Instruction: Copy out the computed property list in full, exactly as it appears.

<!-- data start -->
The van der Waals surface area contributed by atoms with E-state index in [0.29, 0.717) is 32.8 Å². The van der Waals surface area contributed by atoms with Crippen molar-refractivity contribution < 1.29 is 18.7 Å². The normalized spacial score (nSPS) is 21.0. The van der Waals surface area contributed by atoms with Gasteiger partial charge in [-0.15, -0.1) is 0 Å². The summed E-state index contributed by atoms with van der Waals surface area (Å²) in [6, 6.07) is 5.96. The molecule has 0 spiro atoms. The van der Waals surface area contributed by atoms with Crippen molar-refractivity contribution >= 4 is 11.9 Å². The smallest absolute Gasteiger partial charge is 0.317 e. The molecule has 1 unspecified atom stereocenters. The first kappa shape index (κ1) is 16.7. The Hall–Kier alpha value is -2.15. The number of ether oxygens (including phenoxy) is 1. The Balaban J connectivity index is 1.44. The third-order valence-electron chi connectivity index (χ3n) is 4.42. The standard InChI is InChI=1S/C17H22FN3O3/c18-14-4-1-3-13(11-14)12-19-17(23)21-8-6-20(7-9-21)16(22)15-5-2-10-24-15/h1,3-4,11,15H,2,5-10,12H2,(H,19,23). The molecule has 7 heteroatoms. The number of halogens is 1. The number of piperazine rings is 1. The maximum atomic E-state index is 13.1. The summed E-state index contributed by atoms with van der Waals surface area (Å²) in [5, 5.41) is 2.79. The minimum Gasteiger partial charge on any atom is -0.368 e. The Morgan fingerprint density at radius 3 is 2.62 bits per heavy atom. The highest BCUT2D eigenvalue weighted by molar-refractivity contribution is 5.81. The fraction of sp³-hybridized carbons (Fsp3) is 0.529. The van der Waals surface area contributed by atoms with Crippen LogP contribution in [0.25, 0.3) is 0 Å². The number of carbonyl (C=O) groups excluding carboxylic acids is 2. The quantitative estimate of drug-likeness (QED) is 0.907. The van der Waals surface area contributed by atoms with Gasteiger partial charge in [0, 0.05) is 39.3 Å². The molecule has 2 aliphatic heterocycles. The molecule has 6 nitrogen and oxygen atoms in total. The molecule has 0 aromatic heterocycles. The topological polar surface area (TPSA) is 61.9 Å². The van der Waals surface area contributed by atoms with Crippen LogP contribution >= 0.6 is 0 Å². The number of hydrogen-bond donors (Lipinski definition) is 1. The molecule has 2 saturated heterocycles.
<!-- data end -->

The van der Waals surface area contributed by atoms with E-state index in [0.29, 0.717) is 32.8 Å². The van der Waals surface area contributed by atoms with Crippen molar-refractivity contribution < 1.29 is 18.7 Å². The normalized spacial score (nSPS) is 21.0. The van der Waals surface area contributed by atoms with Gasteiger partial charge in [-0.15, -0.1) is 0 Å². The summed E-state index contributed by atoms with van der Waals surface area (Å²) in [6, 6.07) is 5.96. The molecule has 0 spiro atoms. The van der Waals surface area contributed by atoms with Crippen molar-refractivity contribution >= 4 is 11.9 Å². The smallest absolute Gasteiger partial charge is 0.317 e. The molecule has 1 unspecified atom stereocenters. The first kappa shape index (κ1) is 16.7. The Hall–Kier alpha value is -2.15. The number of ether oxygens (including phenoxy) is 1. The Balaban J connectivity index is 1.44. The third-order valence-electron chi connectivity index (χ3n) is 4.42. The standard InChI is InChI=1S/C17H22FN3O3/c18-14-4-1-3-13(11-14)12-19-17(23)21-8-6-20(7-9-21)16(22)15-5-2-10-24-15/h1,3-4,11,15H,2,5-10,12H2,(H,19,23). The molecule has 7 heteroatoms. The number of halogens is 1. The number of piperazine rings is 1. The maximum atomic E-state index is 13.1. The summed E-state index contributed by atoms with van der Waals surface area (Å²) in [5, 5.41) is 2.79. The minimum Gasteiger partial charge on any atom is -0.368 e. The Morgan fingerprint density at radius 3 is 2.62 bits per heavy atom. The highest BCUT2D eigenvalue weighted by molar-refractivity contribution is 5.81. The fraction of sp³-hybridized carbons (Fsp3) is 0.529. The van der Waals surface area contributed by atoms with Crippen LogP contribution in [0.25, 0.3) is 0 Å². The number of carbonyl (C=O) groups excluding carboxylic acids is 2. The quantitative estimate of drug-likeness (QED) is 0.907. The van der Waals surface area contributed by atoms with Gasteiger partial charge in [0, 0.05) is 39.3 Å². The molecule has 2 aliphatic heterocycles. The molecule has 6 nitrogen and oxygen atoms in total. The molecule has 0 aromatic heterocycles. The topological polar surface area (TPSA) is 61.9 Å². The van der Waals surface area contributed by atoms with Crippen LogP contribution >= 0.6 is 0 Å². The number of hydrogen-bond donors (Lipinski definition) is 1. The molecule has 2 saturated heterocycles.